Templars digging under the Temple of Solomon!

men in medieval attire having a discussion

Go to Jerusalem today and you’ll see the remains of the Second Temple – largely built by King Herod. That’s the king who allegedly massacred all the baby children in his realm on hearing that the Messiah had been born. He wasn’t keen on a divinely led rebellion against his rule!

The remains are the huge stone platform build on top of a low lying hill called Mount Moriah as the foundation for a massive structure that once stood there.

This was a staggering architectural achievement that involved lugging enormous quarried stones to the site transforming Mount Moriah into the base of the temple. The completed building must have been huge by any standard. It stood as a strong statement by Herod that the God of the Jews truly ranked above all others.

I say it was the “Second” temple because the first, built by King Solomon, had been destroyed by invading Babylonians in 586BC. Solomon had constructed the temple to house the Ark of the Covenant. It was held within a room called the Holy of Holies which no man was permitted to enter except the High Priest and in which God was literally said to dwell.

Within the Ark of the Covenant was placed the tablets of stone given by God to Moses. That is the tablets upon which were inscribed the Ten Commandments. There was also a pot of the manna that fell from heaven to feed the wandering Israelites and Aaron’s rod.

After the Babylonian destruction – the tablets and the Ark disappeared. One reason the Knights Templar might have been interested in finding it was the awesome power it was believed to contain. It’s even been argued that it was a kind of weapon of mass destruction – capable of wiping out armies if taken on to the field of battle.

But that wouldn’t explain how it came to be captured by the Philistines after the Israelites carried it into battle against their old foe at a place called Eben-ezer. Apparently the Ark brought them no luck, only defeat. Although, the Philistines did return it to the Israelites a few months later concerned that it was behind a mysterious outbreak of tumours and other diseases among their people.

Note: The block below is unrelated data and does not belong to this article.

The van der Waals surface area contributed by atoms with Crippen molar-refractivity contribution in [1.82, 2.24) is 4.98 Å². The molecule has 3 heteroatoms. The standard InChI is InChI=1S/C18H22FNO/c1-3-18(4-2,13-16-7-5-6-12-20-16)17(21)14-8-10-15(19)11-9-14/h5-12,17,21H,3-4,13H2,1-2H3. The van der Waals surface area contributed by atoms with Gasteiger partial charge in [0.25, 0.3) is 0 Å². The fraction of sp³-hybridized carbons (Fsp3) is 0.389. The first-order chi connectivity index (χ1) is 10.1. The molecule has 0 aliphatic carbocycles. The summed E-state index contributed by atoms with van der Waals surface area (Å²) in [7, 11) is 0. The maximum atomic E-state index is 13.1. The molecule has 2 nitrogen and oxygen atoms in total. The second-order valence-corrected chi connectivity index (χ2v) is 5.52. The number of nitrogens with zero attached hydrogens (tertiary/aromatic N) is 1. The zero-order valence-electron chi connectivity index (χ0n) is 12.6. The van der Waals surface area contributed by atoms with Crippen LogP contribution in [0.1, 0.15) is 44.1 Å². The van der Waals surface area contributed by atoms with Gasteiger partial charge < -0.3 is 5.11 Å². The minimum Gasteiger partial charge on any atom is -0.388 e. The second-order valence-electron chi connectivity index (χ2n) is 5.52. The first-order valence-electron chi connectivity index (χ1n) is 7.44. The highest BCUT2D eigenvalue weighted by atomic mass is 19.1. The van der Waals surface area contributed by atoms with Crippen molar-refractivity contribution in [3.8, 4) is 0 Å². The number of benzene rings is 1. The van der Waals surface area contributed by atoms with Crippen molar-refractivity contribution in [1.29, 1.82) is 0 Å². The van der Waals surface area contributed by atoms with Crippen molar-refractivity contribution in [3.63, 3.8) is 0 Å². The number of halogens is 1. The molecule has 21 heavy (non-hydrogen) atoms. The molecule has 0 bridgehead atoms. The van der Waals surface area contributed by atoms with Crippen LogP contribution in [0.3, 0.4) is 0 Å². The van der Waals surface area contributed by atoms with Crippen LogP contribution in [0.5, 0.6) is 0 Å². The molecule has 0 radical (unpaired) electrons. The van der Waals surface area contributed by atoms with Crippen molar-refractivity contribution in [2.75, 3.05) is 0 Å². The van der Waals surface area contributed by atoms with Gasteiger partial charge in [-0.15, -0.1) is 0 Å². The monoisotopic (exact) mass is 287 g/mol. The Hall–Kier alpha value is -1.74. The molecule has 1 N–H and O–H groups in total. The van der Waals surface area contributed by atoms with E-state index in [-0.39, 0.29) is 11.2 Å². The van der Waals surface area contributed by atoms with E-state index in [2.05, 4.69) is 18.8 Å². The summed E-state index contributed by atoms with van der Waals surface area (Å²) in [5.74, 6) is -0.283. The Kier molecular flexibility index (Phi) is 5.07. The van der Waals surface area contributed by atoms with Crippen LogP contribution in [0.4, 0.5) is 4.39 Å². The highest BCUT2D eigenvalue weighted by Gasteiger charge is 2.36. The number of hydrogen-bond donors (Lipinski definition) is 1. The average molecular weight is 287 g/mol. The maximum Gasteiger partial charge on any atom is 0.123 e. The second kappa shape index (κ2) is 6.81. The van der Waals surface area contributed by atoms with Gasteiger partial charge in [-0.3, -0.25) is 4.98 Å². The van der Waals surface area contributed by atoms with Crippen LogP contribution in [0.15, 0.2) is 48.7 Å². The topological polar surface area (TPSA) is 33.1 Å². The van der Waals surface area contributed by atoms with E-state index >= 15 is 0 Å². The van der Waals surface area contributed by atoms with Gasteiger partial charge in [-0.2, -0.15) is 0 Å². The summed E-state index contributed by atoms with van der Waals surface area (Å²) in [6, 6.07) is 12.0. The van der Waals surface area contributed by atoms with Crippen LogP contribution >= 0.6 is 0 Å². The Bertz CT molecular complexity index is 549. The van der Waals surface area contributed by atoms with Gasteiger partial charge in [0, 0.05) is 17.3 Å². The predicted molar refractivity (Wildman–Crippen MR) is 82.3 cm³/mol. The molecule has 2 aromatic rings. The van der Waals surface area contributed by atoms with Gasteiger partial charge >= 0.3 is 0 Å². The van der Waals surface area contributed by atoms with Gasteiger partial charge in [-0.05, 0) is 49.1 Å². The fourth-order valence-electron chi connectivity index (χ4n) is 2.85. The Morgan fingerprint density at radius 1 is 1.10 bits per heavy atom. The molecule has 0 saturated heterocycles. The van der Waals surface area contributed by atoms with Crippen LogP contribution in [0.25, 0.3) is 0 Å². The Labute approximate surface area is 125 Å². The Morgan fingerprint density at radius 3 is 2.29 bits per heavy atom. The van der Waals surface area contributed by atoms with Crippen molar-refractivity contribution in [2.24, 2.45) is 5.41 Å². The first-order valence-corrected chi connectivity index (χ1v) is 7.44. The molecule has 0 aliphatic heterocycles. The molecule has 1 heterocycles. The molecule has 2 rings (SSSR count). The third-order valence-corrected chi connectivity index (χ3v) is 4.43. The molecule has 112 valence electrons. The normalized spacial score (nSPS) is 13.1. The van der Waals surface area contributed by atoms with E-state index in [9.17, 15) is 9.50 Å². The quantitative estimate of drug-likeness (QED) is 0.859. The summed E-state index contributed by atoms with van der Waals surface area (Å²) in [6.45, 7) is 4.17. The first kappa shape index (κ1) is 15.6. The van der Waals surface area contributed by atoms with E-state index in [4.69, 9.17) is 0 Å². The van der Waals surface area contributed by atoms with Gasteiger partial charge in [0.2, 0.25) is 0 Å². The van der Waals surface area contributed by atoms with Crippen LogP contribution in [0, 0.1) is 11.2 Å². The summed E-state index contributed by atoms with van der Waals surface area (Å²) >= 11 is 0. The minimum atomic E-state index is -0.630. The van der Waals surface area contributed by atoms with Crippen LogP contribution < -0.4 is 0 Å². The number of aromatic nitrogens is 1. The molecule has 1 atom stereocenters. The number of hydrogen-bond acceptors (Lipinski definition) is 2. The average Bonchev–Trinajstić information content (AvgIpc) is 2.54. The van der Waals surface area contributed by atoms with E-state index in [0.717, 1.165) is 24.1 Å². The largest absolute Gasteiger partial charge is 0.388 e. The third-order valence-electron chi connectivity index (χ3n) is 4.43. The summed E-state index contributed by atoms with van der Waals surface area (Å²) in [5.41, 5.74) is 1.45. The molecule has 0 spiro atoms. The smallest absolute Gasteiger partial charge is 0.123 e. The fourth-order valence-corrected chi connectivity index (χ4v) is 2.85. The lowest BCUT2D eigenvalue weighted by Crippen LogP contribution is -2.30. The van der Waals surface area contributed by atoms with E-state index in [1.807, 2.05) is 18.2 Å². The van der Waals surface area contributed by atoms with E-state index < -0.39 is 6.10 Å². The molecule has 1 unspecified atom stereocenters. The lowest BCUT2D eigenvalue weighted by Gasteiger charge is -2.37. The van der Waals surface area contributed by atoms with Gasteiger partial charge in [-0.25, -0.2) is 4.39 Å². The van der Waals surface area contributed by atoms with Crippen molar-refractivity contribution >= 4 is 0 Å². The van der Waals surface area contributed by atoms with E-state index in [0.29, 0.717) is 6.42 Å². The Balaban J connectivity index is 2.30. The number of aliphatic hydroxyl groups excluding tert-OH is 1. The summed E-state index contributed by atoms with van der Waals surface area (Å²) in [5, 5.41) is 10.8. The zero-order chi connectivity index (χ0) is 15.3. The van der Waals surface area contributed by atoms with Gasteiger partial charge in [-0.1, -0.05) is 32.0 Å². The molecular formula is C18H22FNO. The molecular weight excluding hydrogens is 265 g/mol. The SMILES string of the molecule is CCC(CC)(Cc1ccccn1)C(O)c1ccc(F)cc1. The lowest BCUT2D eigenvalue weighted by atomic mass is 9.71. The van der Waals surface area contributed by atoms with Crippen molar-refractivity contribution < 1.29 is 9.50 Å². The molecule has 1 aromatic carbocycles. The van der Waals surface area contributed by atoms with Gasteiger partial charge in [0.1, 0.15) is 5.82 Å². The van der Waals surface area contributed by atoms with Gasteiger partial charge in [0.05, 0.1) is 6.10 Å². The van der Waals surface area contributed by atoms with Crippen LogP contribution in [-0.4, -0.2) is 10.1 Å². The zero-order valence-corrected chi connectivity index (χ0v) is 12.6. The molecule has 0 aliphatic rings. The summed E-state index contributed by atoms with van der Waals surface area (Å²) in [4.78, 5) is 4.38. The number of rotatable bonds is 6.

Hilariously, the Ark of the Covenant was explained by one 20th century engineer to be an electricity generator. Frederick Rogers argued in 1933 that it was an electrical condenser. The two golden cherubim sitting on top with wings extended towards each other were the positive pole of the circuit.

DISCOVER MORE: My investigation of Rosslyn chapel

So – we have a temple built by King Solomon with the Ark of the Covenant – which might be capable of delivering giant electric shocks. That temple is destroyed by the Babylonians who may have run off with the Ark or, more likely, it was hidden by the Israelites in advance of the sacking.

For some reason, it never re-emerges – even when the Temple is rebuilt five hundred years later by King Herod. Then comes the next terrible part of the story. The Jews revolt against Roman rule and as a punishment – the Romans destroy the second temple. And when I say destroy – we’re talking about levelling it to the ground. Or more accurately, pretty much leaving the platform on which it was built and not much else.

The Romans celebrated this act of religious and cultural vandalism with the construction of the Arch of Titus in Rome. You can still see it. And on the arch, there is a clear image of treasure being taken from the temple by Roman soldiers.

As I’m sure you know, Jesus prophesies the destruction of the second Temple in the New Testament. Though this prophecy was described by gospel writers telling the story AFTER the temple had been levelled. In other words, Jesus is predicting something that had already happened.

A few decades later, the Jews revolted again and this time, the Emperor Hadrian reconsecrated the temple as a pagan place of worship to the god Jupiter. The whole city was renamed Aelia Capitolina and the temple was dedicated to Jupiter Capitolinus. Historians are divided on whether this all happened before the second Jewish revolt and provoked it – or after, as a reprisal by the emperor.